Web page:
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In the Name of God بسم الله

The Risk Of Demonising Zardari

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The risk of demonising Zardari

Tuesday, August 26, 2008

By Mosharraf Zaidi

It is not difficult to understand why there is a thick tension in the air as Pakistan prepares for a Zardari presidency. For two decades now Asif Ali Zardari has been the object of establishment, middle class and educated elite contempt. Just because the educated liberals and urban conservatives in Pakistan don't like Mr Zardari, doesn't mean he shouldn't be president. Pakistanis have a habit of personifying national failure in the shape of individuals. It is time to ditch old habits, and embrace democracy.

Within the tradition of personifying national failure, General Ziaul Haq is perhaps the favourite of the English-language babus. It is amazing how Zia single handedly created religious fanaticism, turned the country into Ronald Reagan's hand-maiden and gave rise to all the evil that lurks in Tora Bora and straddles the Durand Line. If Zia is at the top of the list, Zulfi Bhutto is a not too distant second. The most recent addition to the arsenal of both liberals and conservatives is of course the recently retired and resigned Pervez Musharraf. In many ways he trumps both Bhutto and Zia in villainous magnitude – combining the supposed institutional appetite for fanaticism, with his personal appetite for the finer things in life. Now, the knives are sharpening and September 6 is almost upon us. If and when Mr Zardari finally does take office, many Pakistanis will cringe, and weep and turn off the television in disgust.

Before Mr Zardari is tagged with the label of national villain however, it would be useful for Pakistanis to take a long, hard look at where the country is today, and how it got here. The nervous ticks that a Zardari presidency is inspiring are rooted in three issues. First, presidential power to dissolve the assemblies, second, Mr Zardari's alleged corruption, and third, the symbolism of Mr Zardari as a non-traditional political figure, occupying the Aiwan-e-Sadr. Examining these in further detail reveals little to justify any logically consistent argument against a Zardari presidency.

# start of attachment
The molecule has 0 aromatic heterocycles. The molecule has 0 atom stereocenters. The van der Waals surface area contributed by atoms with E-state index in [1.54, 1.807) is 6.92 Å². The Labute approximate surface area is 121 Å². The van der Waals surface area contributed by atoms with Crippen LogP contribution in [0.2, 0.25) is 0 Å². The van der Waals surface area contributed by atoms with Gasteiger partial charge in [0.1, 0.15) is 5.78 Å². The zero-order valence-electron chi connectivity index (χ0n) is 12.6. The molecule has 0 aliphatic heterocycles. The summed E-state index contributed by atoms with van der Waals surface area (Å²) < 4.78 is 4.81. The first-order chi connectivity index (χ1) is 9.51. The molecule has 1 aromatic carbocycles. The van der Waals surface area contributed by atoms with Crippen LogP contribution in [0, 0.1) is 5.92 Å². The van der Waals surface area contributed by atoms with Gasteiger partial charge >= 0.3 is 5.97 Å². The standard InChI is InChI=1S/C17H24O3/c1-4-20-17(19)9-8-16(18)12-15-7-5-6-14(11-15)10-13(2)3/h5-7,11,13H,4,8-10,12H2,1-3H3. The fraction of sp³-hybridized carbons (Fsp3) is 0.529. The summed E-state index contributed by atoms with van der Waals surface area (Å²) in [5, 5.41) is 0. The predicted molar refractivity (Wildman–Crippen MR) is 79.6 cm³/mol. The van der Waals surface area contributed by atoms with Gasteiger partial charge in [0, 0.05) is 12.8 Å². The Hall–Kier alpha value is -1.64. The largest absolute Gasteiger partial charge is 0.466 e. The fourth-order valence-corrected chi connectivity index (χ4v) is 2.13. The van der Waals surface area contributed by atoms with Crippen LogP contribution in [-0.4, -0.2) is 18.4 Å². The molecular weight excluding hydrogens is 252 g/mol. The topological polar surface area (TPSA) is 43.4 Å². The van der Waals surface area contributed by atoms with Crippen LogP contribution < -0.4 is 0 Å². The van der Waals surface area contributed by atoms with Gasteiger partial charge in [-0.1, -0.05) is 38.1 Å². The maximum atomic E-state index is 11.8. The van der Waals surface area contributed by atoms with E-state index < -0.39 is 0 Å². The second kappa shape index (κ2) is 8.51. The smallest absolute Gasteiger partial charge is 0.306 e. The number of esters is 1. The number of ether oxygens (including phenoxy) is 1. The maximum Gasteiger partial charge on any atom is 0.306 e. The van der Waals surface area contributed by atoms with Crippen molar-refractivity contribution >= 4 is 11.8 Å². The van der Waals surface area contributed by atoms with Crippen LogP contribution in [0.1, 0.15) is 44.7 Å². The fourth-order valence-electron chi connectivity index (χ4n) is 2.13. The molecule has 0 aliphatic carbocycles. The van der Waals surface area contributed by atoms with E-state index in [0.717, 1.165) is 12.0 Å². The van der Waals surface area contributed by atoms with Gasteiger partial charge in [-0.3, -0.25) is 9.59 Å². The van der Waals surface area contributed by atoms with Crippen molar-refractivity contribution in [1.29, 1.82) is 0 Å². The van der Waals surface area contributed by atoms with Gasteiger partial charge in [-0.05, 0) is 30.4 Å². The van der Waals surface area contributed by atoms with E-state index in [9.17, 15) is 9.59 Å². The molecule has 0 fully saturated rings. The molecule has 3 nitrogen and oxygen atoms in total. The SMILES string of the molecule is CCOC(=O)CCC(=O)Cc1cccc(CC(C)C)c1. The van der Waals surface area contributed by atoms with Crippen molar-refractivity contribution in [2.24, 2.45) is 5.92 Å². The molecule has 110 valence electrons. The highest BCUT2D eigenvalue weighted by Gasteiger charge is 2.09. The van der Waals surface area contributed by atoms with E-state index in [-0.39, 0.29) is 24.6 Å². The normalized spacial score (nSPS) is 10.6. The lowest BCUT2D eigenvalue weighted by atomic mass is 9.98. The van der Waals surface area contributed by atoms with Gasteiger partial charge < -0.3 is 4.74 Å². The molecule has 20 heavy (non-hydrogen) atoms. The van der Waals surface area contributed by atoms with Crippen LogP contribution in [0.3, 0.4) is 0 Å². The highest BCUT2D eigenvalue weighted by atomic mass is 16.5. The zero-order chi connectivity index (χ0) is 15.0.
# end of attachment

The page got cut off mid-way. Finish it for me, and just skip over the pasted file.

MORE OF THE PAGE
The issue of the potential role of the president of Pakistan as a destabilising force that can dissolve assemblies is a legitimate fear. How that is Mr Zardari's fault however, is a mystery. Before being deposed, Nawaz Sharif had successfully restored the presidency to its figurehead role, without executive powers over parliament. That restoration had been over a decade in the making, given the horrible mutilation of institutions that occurred during General Zia's era. The presidency was not a powerful position in Pakistan again until December 2003, when the 17th Amendment was passed, restoring the lost lustre of dictatorship back to the presidency. Who gave the presidency these powers? It couldn't have been Mr Zardari himself, given that he was locked up in jail at the time. In fact, it was the parliament at the time, a parliament that was loaded with two parties of note, the so-called PML – Q and the right-coalition of the MMA. Simply put, any trepidation about the powers of the presidency has nothing to do with Mr Zardari. The credit or blame for any anxiety caused by the president's powers can be placed squarely at the feet of those two parties, and their task master at the time, the former president himself. At least on the count of draconian presidential powers then, we can be certain that Mr Asif Ali Zardari is not the one who enabled a presidency that has the power to interrupt the democratic process and facilitate dictatorship.